The opinion of the court was delivered by: EDUARDO C. ROBRENO
This antitrust and breach of contract action was tried to a jury, which rendered a verdict in plaintiff's favor. Post-trial motions were subsequently filed, with defendant claiming various points of legal and trial error. For the reasons herein stated, the defendant's motion for judgment as a matter of law and for a new trial will be denied, but its motion for remittitur will be granted.
Stelwagon Manufacturing Company ("Stelwagon") is a wholesale distributor of roofing and related materials.
In early 1988, Stelwagon entered into an oral, semi-exclusive distributorship agreement with Tarmac Roofing Systems, Inc. ("Tarmac"), for the distribution of Tarmac's modified asphalt products ("MAPs") in the Philadelphia area. MAPs are rolled roofing products used to cover flat roofs, and are sold to roofing contractors. See Tr. of 12/14/93, at 56-57 (Keenan). Stelwagon sold Tarmac-brand MAPs in 1988 and 1989 without incident in the relationship and with steadily improving results. In early 1989, Stelwagon became aware of sales made to its competitors in violation of the agreement. Some of these sales were also made at preferential prices. Stelwagon complained to Tarmac, and eventually brought the instant action, alleging breach of contract as well as price discrimination in violation of federal antitrust law. See 15 U.S.C. §§ 13(a), 15.
Defendant moved at the close of plaintiff's case, and again at the close of all the evidence, for judgment as a matter of law pursuant to Federal Rule of Civil Procedure 50(a)(1)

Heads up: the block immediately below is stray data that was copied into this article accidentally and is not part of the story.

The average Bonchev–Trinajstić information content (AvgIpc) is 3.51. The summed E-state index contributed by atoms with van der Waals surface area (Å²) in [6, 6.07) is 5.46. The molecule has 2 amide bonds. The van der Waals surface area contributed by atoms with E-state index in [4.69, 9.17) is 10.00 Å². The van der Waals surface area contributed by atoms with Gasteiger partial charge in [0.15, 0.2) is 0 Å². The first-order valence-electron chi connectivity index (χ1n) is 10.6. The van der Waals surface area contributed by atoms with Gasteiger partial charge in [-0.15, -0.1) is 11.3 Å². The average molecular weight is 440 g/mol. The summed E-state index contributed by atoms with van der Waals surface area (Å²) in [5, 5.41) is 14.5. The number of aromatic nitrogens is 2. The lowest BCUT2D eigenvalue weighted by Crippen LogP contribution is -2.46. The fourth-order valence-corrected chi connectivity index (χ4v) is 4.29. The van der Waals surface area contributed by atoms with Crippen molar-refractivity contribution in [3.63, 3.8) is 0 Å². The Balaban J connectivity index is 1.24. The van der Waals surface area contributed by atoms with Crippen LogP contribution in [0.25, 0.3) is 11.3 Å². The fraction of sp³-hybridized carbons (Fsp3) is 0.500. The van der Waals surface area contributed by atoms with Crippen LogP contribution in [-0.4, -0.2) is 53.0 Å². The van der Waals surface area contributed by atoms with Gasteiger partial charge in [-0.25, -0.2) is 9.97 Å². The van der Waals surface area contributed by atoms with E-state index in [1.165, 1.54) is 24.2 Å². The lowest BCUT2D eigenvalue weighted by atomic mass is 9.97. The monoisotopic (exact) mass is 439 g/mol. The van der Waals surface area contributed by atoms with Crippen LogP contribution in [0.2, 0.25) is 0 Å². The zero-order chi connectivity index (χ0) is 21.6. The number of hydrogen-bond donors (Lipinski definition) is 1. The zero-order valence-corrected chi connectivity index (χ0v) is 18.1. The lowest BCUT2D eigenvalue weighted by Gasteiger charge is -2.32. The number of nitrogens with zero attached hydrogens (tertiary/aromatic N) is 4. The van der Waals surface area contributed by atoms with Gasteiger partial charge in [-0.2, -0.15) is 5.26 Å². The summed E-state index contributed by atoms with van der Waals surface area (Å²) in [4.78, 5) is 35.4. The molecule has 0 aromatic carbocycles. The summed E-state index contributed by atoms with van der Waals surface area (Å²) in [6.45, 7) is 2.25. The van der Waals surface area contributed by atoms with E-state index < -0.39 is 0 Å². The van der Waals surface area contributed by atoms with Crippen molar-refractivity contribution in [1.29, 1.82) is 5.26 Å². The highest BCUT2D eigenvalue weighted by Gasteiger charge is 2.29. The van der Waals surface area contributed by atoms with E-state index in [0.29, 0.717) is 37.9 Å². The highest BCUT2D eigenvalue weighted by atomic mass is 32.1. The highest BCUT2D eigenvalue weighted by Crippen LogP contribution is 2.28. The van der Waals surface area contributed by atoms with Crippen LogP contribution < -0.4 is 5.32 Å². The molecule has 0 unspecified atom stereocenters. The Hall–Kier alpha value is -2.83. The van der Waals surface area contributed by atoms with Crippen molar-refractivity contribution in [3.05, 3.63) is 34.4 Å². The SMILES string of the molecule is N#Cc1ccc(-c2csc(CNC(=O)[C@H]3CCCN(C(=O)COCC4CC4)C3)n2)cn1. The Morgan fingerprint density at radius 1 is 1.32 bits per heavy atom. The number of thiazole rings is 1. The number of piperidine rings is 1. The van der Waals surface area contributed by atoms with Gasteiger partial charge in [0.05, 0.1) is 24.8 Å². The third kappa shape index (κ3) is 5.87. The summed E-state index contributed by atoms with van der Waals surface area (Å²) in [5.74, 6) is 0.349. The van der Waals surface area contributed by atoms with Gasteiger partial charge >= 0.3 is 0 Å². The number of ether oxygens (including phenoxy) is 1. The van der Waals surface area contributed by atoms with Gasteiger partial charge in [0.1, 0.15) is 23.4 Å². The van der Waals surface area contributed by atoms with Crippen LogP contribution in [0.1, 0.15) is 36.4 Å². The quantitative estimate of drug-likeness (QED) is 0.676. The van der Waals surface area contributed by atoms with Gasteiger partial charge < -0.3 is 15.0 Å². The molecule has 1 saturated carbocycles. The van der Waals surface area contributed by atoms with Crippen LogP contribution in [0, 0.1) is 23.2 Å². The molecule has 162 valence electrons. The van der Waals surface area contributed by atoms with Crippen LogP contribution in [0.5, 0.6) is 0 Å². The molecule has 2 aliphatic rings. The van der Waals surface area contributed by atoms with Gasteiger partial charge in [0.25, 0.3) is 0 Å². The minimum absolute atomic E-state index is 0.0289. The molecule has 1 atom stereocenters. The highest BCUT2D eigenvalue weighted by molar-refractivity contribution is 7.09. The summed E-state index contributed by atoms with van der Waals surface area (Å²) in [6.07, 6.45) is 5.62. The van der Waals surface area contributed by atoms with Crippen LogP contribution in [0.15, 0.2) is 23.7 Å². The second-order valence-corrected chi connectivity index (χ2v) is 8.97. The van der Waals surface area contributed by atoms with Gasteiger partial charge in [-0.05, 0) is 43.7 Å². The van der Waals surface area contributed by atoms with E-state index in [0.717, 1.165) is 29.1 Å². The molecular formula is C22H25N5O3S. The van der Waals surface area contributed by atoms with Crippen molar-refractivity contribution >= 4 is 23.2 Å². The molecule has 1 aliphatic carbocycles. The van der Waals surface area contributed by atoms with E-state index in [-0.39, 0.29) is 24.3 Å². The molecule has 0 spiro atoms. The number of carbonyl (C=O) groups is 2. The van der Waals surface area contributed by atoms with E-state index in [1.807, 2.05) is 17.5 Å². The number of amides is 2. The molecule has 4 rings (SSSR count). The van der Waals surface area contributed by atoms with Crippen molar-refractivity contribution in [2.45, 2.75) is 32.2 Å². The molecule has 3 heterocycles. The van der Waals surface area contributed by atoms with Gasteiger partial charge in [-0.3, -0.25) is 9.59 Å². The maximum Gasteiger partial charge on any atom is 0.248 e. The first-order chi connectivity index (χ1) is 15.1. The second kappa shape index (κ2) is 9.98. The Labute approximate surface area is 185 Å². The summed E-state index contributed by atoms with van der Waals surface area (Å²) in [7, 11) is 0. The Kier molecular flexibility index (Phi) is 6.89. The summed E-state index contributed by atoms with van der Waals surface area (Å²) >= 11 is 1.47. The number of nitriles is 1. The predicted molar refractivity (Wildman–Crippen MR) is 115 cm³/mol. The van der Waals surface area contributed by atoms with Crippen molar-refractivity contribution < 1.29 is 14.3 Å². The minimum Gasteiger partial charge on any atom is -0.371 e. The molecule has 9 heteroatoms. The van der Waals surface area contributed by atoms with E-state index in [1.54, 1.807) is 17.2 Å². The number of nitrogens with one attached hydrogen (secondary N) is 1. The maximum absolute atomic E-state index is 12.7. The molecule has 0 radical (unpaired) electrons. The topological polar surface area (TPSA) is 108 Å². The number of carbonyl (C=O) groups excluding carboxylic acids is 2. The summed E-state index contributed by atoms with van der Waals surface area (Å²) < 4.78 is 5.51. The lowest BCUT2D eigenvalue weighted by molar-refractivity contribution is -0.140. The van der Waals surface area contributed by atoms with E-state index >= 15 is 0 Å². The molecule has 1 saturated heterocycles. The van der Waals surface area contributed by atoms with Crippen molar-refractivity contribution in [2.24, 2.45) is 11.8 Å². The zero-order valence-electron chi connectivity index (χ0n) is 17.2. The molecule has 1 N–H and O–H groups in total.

on all counts of plaintiff's complaint. Both of these motions were denied and the case was submitted to the jury, which rendered a verdict in plaintiff's favor on the breach of contract and price discrimination claims, awarding plaintiff $ 1,500,000 and $ 772,000 respectively. The Court trebled the antitrust damages, see 15 U.S.C. § 15, and entered judgment in plaintiff's favor in the amount of $ 3,816,000. Defendant now renews its motion, and, in the alternative, requests a new trial or remittitur. See Fed. R. Civ. P. 50(b), 59(a).
The discarding of a jury verdict and entry of judgment as a matter of law in favor of the party who failed to prevail at trial is not lightly done. The evidence in the case must be viewed in the light most favorable to the successful party, and every reasonable inference therefrom must be drawn in that party's favor. See Fineman v. Armstrong World Indus., Inc., 980 F.2d 171, 190 (3d Cir. 1992), cert. denied, 122 L. Ed. 2d 677, U.S. , 113 S. Ct. 1285 (1993); Fireman's Fund Ins. Co. v. Videfreeze Corp., 540 F.2d 1171, 1178 (3d Cir. 1976) ("The trial judge, in his review of the evidence, . . . must expose the evidence to the strongest light favorable to the party against whom the motion is made and give him the advantage of every fair and reasonable inference."), cert. denied, 429 U.S. 1053, 50 L. Ed. 2d 770, 97 S. Ct. 767 (1977). It is impermissible to question the credibility of witnesses, or to weigh conflicting evidence as would a fact-finder. See Parkway Garage, Inc. v. City of Philadelphia, 5 F.3d 685, 691 (3d Cir. 1993). Applying these precepts, a jury verdict can be displaced by judgment as a matter of law only if "the record is 'critically deficient of that minimum quantum of evidence from which the jury might reasonably afford relief.'" Dawson v. Chrysler Corp., 630 F.2d 950, 959 (3d Cir. 1980) (quoting Denneny v. Siegel, 407 F.2d 433, 439 (3d Cir. 1969)), cert. denied, 450 U.S. 959 (1981).